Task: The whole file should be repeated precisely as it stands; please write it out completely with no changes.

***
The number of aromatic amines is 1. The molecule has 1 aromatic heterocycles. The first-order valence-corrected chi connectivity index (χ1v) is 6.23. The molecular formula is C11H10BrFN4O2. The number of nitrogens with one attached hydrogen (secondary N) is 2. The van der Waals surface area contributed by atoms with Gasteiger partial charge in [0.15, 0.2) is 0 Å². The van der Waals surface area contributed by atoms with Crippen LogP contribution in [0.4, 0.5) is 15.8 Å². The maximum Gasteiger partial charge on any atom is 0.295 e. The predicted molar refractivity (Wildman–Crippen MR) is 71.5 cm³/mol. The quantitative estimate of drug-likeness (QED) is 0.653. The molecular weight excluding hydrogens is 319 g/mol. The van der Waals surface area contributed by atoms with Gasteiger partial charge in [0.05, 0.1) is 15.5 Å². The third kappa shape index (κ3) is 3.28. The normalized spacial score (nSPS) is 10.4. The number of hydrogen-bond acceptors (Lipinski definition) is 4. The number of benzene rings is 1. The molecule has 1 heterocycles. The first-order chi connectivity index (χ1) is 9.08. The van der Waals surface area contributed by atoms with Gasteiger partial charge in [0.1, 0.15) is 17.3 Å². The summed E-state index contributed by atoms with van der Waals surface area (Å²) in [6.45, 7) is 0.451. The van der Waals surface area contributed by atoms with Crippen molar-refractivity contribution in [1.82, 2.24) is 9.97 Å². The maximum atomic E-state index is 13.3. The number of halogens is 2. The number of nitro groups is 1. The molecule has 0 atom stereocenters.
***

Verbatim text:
The number of aromatic amines is 1. The molecule has 1 aromatic heterocycles. The first-order valence-corrected chi connectivity index (χ1v) is 6.23. The molecular formula is C11H10BrFN4O2. The number of nitrogens with one attached hydrogen (secondary N) is 2. The van der Waals surface area contributed by atoms with Gasteiger partial charge in [0.15, 0.2) is 0 Å². The van der Waals surface area contributed by atoms with Crippen LogP contribution in [0.4, 0.5) is 15.8 Å². The maximum Gasteiger partial charge on any atom is 0.295 e. The predicted molar refractivity (Wildman–Crippen MR) is 71.5 cm³/mol. The quantitative estimate of drug-likeness (QED) is 0.653. The molecular weight excluding hydrogens is 319 g/mol. The van der Waals surface area contributed by atoms with Gasteiger partial charge in [0.05, 0.1) is 15.5 Å². The third kappa shape index (κ3) is 3.28. The normalized spacial score (nSPS) is 10.4. The number of hydrogen-bond acceptors (Lipinski definition) is 4. The number of benzene rings is 1. The molecule has 1 heterocycles. The first-order chi connectivity index (χ1) is 9.08. The van der Waals surface area contributed by atoms with Gasteiger partial charge in [0.1, 0.15) is 17.3 Å². The summed E-state index contributed by atoms with van der Waals surface area (Å²) in [6.45, 7) is 0.451. The van der Waals surface area contributed by atoms with Crippen molar-refractivity contribution in [1.82, 2.24) is 9.97 Å². The maximum atomic E-state index is 13.3. The number of halogens is 2. The number of nitro groups is 1. The molecule has 0 atom stereocenters.